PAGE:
#IndependenceDay 2018 #Wargame – Liberty or Death: The American Insurrection (GMT Games, 2nd Edition, 2017)

For the second year in a row I got Harold Buchanan’s (@HBuchanan2 on Twitter) Liberty or Death: The American Insurrection (GMT Games, 2nd Edition, 2017) to the gaming table on the Fourth of July. I played the medium-length scenario “British Return to New York” that covers four years – 1776 thru 1779.

This year I committed to playing solo with Bots. I felt I was ready to tackle the automated opponents thanks to the great work of Ben Harsh and his Harsh Rules series of videos. Part 5 in his Liberty or Death-series covered the solo play system:

Like the historical situation, the war in 1776 focused on the New England colonies. Massachusetts was a hotbed of activity with the Patriots Rallying forces while the Indians led Scouting with British troops to Skirmish against the Rebels.

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The war in 1776

1777 was a short campaign season (Winter Quarters came out early) and as a result many British troops were not in cities. In order to stay in play the British would have to spend resources. As @HBuchanan2 pointed out on Twitter, it was going to be expensive to keep the British troops outside of cities. But stay they did (OK, I was not strictly following the Bot…still learning, alright!).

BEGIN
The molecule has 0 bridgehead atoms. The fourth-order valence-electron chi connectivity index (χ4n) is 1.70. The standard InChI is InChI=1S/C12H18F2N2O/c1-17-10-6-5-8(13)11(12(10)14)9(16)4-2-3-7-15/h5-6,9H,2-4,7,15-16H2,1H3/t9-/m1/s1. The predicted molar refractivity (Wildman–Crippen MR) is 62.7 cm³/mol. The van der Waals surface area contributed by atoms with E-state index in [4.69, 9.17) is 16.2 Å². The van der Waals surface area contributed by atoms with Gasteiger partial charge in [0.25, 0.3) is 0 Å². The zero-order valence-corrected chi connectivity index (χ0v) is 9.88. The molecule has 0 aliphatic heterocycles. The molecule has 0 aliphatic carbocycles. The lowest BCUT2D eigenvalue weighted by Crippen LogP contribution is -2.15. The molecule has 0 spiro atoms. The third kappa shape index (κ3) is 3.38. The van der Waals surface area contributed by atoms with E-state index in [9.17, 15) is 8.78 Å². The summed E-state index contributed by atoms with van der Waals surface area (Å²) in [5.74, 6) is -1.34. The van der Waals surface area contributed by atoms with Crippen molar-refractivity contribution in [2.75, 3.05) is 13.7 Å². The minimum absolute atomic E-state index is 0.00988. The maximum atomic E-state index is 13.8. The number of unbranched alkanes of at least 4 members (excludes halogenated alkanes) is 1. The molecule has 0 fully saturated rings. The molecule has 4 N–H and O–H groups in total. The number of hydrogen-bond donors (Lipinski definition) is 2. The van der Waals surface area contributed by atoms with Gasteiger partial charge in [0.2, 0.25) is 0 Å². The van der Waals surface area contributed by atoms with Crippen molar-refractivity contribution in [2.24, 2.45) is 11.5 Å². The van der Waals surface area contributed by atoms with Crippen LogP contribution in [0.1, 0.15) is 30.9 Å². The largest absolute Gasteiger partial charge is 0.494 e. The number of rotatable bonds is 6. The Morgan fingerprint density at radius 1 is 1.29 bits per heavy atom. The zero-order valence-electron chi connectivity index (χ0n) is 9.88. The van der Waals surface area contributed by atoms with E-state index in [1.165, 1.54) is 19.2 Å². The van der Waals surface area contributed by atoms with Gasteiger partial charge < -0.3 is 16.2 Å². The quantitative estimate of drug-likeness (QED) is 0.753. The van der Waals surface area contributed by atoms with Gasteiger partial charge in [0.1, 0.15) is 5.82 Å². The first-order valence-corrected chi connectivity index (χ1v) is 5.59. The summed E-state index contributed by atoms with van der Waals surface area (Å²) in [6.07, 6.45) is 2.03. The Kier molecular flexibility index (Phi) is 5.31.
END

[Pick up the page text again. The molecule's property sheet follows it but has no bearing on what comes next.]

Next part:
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The 1777 campaign season ends early – British troops winter outside cities…paid for in dear resources

Early in 1778 the French played the Treaty of Alliance and entered the war. With the arrival of Rochambeau the French fleet – and blockades – started. By the end of 1778 the Northern Colonies were firmly in Patriot control. Like history, the British were going to have to look South (the “Southern Strategy”) to try and put down this insurrection.

(I misplayed blockades a bit…should have paid attention to the Howe special leader abilities. Relearning, ugh!)

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End of 1778 – Patriots control New England colonies

Sure enough in 1779 the British shifted their effort to the South by landing in Savannah. Indian Raids, led by Cornplanter, struck the frontier of New York and Pennsylvania sapping away Patriot support. Luckily for the British, just as the French were preparing to land Spanish troops in Florida (Don Bernardo Takes Pensacola was the next card to play) the season ended when the final Winter Quarters came out.

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1779 scenario end

The end game scoring was very close, thanks in part to the Indian raids that reduced support in Pennsylvania and New York. Final rankings:

  1. French +4
  2. Patriots +3
  3. Indians -1
  4. British -4